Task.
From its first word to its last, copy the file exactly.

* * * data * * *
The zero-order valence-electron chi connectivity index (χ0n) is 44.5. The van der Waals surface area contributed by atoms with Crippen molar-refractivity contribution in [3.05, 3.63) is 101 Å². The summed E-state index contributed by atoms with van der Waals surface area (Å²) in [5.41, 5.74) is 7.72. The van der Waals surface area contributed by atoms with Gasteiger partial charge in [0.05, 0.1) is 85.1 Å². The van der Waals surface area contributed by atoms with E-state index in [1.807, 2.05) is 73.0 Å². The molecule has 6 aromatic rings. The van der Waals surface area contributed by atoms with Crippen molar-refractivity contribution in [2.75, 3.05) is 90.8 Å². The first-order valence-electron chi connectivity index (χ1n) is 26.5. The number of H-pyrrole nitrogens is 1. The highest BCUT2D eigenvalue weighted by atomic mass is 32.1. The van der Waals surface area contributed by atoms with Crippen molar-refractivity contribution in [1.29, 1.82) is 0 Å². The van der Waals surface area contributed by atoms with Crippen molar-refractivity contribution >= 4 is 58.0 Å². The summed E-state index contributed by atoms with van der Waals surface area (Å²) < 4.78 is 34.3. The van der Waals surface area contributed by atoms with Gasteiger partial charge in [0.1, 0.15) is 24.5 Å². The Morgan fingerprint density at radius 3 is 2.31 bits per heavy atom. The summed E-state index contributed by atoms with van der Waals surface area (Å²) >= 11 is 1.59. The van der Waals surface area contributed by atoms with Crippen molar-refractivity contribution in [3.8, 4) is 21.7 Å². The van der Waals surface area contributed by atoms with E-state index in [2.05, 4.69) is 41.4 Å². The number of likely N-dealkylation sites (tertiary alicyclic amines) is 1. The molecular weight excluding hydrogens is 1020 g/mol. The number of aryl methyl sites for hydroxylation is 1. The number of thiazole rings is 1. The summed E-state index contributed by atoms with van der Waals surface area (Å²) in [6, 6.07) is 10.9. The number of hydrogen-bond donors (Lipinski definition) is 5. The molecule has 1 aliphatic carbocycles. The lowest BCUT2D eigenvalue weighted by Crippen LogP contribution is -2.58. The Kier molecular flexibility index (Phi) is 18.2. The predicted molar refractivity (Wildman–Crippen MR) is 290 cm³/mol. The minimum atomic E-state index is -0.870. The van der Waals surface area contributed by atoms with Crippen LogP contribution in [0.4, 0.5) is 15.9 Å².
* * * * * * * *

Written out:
The zero-order valence-electron chi connectivity index (χ0n) is 44.5. The van der Waals surface area contributed by atoms with Crippen molar-refractivity contribution in [3.05, 3.63) is 101 Å². The summed E-state index contributed by atoms with van der Waals surface area (Å²) in [5.41, 5.74) is 7.72. The van der Waals surface area contributed by atoms with Gasteiger partial charge in [0.05, 0.1) is 85.1 Å². The van der Waals surface area contributed by atoms with E-state index in [1.807, 2.05) is 73.0 Å². The molecule has 6 aromatic rings. The van der Waals surface area contributed by atoms with Crippen molar-refractivity contribution in [2.75, 3.05) is 90.8 Å². The first-order valence-electron chi connectivity index (χ1n) is 26.5. The number of H-pyrrole nitrogens is 1. The highest BCUT2D eigenvalue weighted by atomic mass is 32.1. The van der Waals surface area contributed by atoms with Crippen molar-refractivity contribution in [1.29, 1.82) is 0 Å². The van der Waals surface area contributed by atoms with Crippen molar-refractivity contribution >= 4 is 58.0 Å². The summed E-state index contributed by atoms with van der Waals surface area (Å²) < 4.78 is 34.3. The van der Waals surface area contributed by atoms with Gasteiger partial charge in [0.1, 0.15) is 24.5 Å². The Morgan fingerprint density at radius 3 is 2.31 bits per heavy atom. The summed E-state index contributed by atoms with van der Waals surface area (Å²) >= 11 is 1.59. The van der Waals surface area contributed by atoms with Crippen molar-refractivity contribution in [3.8, 4) is 21.7 Å². The van der Waals surface area contributed by atoms with E-state index in [2.05, 4.69) is 41.4 Å². The number of likely N-dealkylation sites (tertiary alicyclic amines) is 1. The molecular weight excluding hydrogens is 1020 g/mol. The number of aryl methyl sites for hydroxylation is 1. The number of thiazole rings is 1. The summed E-state index contributed by atoms with van der Waals surface area (Å²) in [6, 6.07) is 10.9. The number of hydrogen-bond donors (Lipinski definition) is 5. The molecule has 1 aliphatic carbocycles. The lowest BCUT2D eigenvalue weighted by Crippen LogP contribution is -2.58. The Kier molecular flexibility index (Phi) is 18.2. The predicted molar refractivity (Wildman–Crippen MR) is 290 cm³/mol. The minimum atomic E-state index is -0.870. The van der Waals surface area contributed by atoms with Crippen LogP contribution in [0.4, 0.5) is 15.9 Å².